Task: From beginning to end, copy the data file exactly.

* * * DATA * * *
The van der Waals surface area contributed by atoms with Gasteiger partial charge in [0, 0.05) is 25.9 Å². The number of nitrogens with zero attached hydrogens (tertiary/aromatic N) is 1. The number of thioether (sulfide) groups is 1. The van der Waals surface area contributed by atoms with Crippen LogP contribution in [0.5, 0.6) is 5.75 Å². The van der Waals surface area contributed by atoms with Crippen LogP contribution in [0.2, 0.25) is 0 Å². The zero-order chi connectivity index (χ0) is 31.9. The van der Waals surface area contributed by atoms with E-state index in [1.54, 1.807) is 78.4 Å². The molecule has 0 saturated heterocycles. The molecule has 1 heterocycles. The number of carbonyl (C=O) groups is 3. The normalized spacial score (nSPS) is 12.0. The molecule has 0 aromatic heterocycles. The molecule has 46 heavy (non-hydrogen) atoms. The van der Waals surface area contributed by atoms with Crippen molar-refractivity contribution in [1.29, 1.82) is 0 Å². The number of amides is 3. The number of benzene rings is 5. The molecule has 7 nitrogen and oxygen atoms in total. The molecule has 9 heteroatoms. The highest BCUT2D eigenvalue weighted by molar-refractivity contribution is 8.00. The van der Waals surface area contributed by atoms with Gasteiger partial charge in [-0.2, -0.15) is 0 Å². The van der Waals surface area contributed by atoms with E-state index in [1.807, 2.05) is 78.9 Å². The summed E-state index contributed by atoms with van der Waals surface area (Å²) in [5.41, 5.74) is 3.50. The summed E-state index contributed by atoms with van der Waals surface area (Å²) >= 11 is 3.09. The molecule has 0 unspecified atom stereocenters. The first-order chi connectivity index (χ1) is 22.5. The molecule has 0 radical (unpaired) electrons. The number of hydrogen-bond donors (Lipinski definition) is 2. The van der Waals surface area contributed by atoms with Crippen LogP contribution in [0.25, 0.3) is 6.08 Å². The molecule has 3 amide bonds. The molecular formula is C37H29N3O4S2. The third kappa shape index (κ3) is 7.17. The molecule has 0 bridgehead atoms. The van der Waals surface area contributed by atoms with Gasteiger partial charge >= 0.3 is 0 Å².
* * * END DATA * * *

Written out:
The van der Waals surface area contributed by atoms with Gasteiger partial charge in [0, 0.05) is 25.9 Å². The number of nitrogens with zero attached hydrogens (tertiary/aromatic N) is 1. The number of thioether (sulfide) groups is 1. The van der Waals surface area contributed by atoms with Crippen LogP contribution in [0.5, 0.6) is 5.75 Å². The van der Waals surface area contributed by atoms with Crippen LogP contribution in [0.2, 0.25) is 0 Å². The zero-order chi connectivity index (χ0) is 31.9. The van der Waals surface area contributed by atoms with E-state index in [1.54, 1.807) is 78.4 Å². The molecule has 0 saturated heterocycles. The molecule has 1 heterocycles. The number of carbonyl (C=O) groups is 3. The normalized spacial score (nSPS) is 12.0. The molecule has 0 aromatic heterocycles. The molecule has 46 heavy (non-hydrogen) atoms. The van der Waals surface area contributed by atoms with Crippen molar-refractivity contribution in [1.29, 1.82) is 0 Å². The number of amides is 3. The number of benzene rings is 5. The molecule has 7 nitrogen and oxygen atoms in total. The molecule has 9 heteroatoms. The highest BCUT2D eigenvalue weighted by molar-refractivity contribution is 8.00. The van der Waals surface area contributed by atoms with Gasteiger partial charge in [-0.2, -0.15) is 0 Å². The van der Waals surface area contributed by atoms with E-state index in [1.807, 2.05) is 78.9 Å². The summed E-state index contributed by atoms with van der Waals surface area (Å²) in [5.41, 5.74) is 3.50. The summed E-state index contributed by atoms with van der Waals surface area (Å²) >= 11 is 3.09. The molecule has 0 unspecified atom stereocenters. The first-order chi connectivity index (χ1) is 22.5. The molecule has 0 radical (unpaired) electrons. The number of hydrogen-bond donors (Lipinski definition) is 2. The van der Waals surface area contributed by atoms with Crippen LogP contribution in [0.25, 0.3) is 6.08 Å². The molecule has 3 amide bonds. The molecular formula is C37H29N3O4S2. The third kappa shape index (κ3) is 7.17. The molecule has 0 bridgehead atoms. The van der Waals surface area contributed by atoms with Gasteiger partial charge >= 0.3 is 0 Å².